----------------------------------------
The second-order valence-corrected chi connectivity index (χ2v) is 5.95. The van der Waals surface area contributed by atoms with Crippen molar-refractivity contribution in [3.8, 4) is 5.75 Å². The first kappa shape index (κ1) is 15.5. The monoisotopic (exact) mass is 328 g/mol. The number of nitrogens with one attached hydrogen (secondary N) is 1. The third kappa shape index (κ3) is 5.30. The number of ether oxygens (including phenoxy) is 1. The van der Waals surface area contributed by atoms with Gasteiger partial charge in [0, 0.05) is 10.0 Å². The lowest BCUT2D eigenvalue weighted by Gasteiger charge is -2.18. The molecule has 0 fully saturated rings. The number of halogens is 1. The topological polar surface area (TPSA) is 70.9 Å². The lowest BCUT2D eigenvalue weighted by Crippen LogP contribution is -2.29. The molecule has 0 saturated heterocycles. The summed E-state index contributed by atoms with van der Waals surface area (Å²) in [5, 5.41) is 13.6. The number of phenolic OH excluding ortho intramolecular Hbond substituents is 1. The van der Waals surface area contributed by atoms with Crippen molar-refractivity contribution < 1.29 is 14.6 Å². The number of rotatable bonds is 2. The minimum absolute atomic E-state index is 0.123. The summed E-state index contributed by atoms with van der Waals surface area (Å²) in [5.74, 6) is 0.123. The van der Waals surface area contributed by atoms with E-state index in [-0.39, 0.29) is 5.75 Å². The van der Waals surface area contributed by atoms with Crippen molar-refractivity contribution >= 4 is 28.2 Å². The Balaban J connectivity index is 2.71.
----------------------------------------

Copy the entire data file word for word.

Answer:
The second-order valence-corrected chi connectivity index (χ2v) is 5.95. The van der Waals surface area contributed by atoms with Crippen molar-refractivity contribution in [3.8, 4) is 5.75 Å². The first kappa shape index (κ1) is 15.5. The monoisotopic (exact) mass is 328 g/mol. The number of nitrogens with one attached hydrogen (secondary N) is 1. The third kappa shape index (κ3) is 5.30. The number of ether oxygens (including phenoxy) is 1. The van der Waals surface area contributed by atoms with Gasteiger partial charge in [0, 0.05) is 10.0 Å². The lowest BCUT2D eigenvalue weighted by Gasteiger charge is -2.18. The molecule has 0 fully saturated rings. The number of halogens is 1. The topological polar surface area (TPSA) is 70.9 Å². The lowest BCUT2D eigenvalue weighted by Crippen LogP contribution is -2.29. The molecule has 0 saturated heterocycles. The summed E-state index contributed by atoms with van der Waals surface area (Å²) in [5, 5.41) is 13.6. The number of phenolic OH excluding ortho intramolecular Hbond substituents is 1. The van der Waals surface area contributed by atoms with Crippen molar-refractivity contribution < 1.29 is 14.6 Å². The number of rotatable bonds is 2. The minimum absolute atomic E-state index is 0.123. The summed E-state index contributed by atoms with van der Waals surface area (Å²) in [5.74, 6) is 0.123. The van der Waals surface area contributed by atoms with E-state index in [-0.39, 0.29) is 5.75 Å². The van der Waals surface area contributed by atoms with Crippen molar-refractivity contribution >= 4 is 28.2 Å². The Balaban J connectivity index is 2.71.